Challenges in Editing “Benito Cereno.”

As a fluid text, “Benito Cereno” seems to present only minor challenges. No working draft manuscript has been found, and differences in wording between the novella’s three installments in the October to December 1855 issues of Putnam’s Monthly Magazine and the print version appearing in the 1856 Piazza Tales are few. That said, “Benito Cereno” poses problems regarding the positioning of the installments in Putnam’s and of the tale within Piazza Tales. Also at issue is the narrative’s relation to Melville’s source. (For a visualization of the range of versions, click here).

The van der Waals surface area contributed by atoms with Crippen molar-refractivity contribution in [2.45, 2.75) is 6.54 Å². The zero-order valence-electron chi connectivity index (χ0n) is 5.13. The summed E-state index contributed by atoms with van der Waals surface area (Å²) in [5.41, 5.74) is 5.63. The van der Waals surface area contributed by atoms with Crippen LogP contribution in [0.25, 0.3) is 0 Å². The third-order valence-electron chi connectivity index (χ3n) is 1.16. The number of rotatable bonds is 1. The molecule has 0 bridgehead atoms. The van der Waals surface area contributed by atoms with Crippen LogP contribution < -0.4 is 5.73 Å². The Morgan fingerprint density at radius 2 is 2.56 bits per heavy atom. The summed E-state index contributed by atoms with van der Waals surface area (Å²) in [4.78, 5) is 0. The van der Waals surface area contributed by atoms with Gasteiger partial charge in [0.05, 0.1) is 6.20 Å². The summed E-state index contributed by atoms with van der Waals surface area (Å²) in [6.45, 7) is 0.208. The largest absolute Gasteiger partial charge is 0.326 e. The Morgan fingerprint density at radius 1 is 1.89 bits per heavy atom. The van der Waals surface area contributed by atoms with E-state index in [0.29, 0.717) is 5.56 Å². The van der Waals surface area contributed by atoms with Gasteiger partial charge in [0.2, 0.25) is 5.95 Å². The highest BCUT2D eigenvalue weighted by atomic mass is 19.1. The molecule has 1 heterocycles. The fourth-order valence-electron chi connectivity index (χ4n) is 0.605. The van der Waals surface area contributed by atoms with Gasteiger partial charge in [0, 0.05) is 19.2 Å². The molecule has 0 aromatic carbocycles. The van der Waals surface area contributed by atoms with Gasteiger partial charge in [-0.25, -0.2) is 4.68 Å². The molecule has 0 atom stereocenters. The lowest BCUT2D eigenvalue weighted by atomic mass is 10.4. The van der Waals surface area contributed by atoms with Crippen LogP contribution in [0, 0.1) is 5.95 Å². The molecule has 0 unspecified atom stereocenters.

Narratives serialized in monthly magazine installments are common, as is the altering of magazine texts later collected in book format, and these textual conditions are problematic. On the one hand, the three installments of “Benito Cereno” raise questions regarding the novella’s meaning in relation to other articles in the corresponding issues of Putnam’s Monthly. On the other, the book version raises questions regarding the narrative’s relation to the other tales in The Piazza Tales, especially regarding forms of dispossession other than slavery. Originally, Melville had planned to title his collection “Benito Cereno & Other Sketches.” Instead, he composed an introductory piece titled “The Piazza,” featuring an alienated woman living alone in the woods, and he renamed the book accordingly, but with “Bartleby” (featuring an alienated urban office worker) as the next tale. “Benito Cereno” and its deceptive treatment of a harrowing slave revolt was moved from first to third position in the collection. In editing “Benito Cereno,” MEL will provide textual and revision annotations regarding differences between the magazine and book versions, as well as a set of contextual notes regarding biography, South American politics, slavery, and the slave trade. In addition, we will develop storyboards for an interactive display enabling readers to explore the critical consequences of Melville’s Piazza Tales re-positionings.